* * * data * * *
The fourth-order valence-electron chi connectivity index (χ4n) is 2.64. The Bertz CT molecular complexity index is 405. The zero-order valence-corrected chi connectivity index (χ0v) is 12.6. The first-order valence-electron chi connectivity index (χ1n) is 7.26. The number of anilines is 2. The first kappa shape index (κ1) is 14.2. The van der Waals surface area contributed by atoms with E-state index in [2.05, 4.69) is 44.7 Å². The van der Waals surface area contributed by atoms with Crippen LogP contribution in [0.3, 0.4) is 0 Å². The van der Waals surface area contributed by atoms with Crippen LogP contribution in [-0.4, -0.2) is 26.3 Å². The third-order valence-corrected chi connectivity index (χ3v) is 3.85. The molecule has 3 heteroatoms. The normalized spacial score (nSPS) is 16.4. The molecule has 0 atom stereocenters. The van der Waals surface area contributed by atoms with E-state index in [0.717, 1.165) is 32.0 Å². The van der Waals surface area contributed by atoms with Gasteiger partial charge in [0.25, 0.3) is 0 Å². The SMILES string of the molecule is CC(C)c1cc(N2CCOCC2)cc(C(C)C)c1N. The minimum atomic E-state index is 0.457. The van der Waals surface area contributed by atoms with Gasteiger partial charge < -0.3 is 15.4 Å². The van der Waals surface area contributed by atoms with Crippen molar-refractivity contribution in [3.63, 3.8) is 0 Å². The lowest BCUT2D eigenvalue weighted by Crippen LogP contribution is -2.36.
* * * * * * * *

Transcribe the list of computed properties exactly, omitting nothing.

The fourth-order valence-electron chi connectivity index (χ4n) is 2.64. The Bertz CT molecular complexity index is 405. The zero-order valence-corrected chi connectivity index (χ0v) is 12.6. The first-order valence-electron chi connectivity index (χ1n) is 7.26. The number of anilines is 2. The first kappa shape index (κ1) is 14.2. The van der Waals surface area contributed by atoms with E-state index in [2.05, 4.69) is 44.7 Å². The van der Waals surface area contributed by atoms with Crippen LogP contribution in [0.3, 0.4) is 0 Å². The van der Waals surface area contributed by atoms with Crippen LogP contribution in [-0.4, -0.2) is 26.3 Å². The third-order valence-corrected chi connectivity index (χ3v) is 3.85. The molecule has 3 heteroatoms. The normalized spacial score (nSPS) is 16.4. The molecule has 0 atom stereocenters. The van der Waals surface area contributed by atoms with E-state index in [0.717, 1.165) is 32.0 Å². The van der Waals surface area contributed by atoms with Gasteiger partial charge in [0.25, 0.3) is 0 Å². The SMILES string of the molecule is CC(C)c1cc(N2CCOCC2)cc(C(C)C)c1N. The minimum atomic E-state index is 0.457. The van der Waals surface area contributed by atoms with Gasteiger partial charge < -0.3 is 15.4 Å². The van der Waals surface area contributed by atoms with Crippen molar-refractivity contribution in [3.63, 3.8) is 0 Å². The lowest BCUT2D eigenvalue weighted by Crippen LogP contribution is -2.36.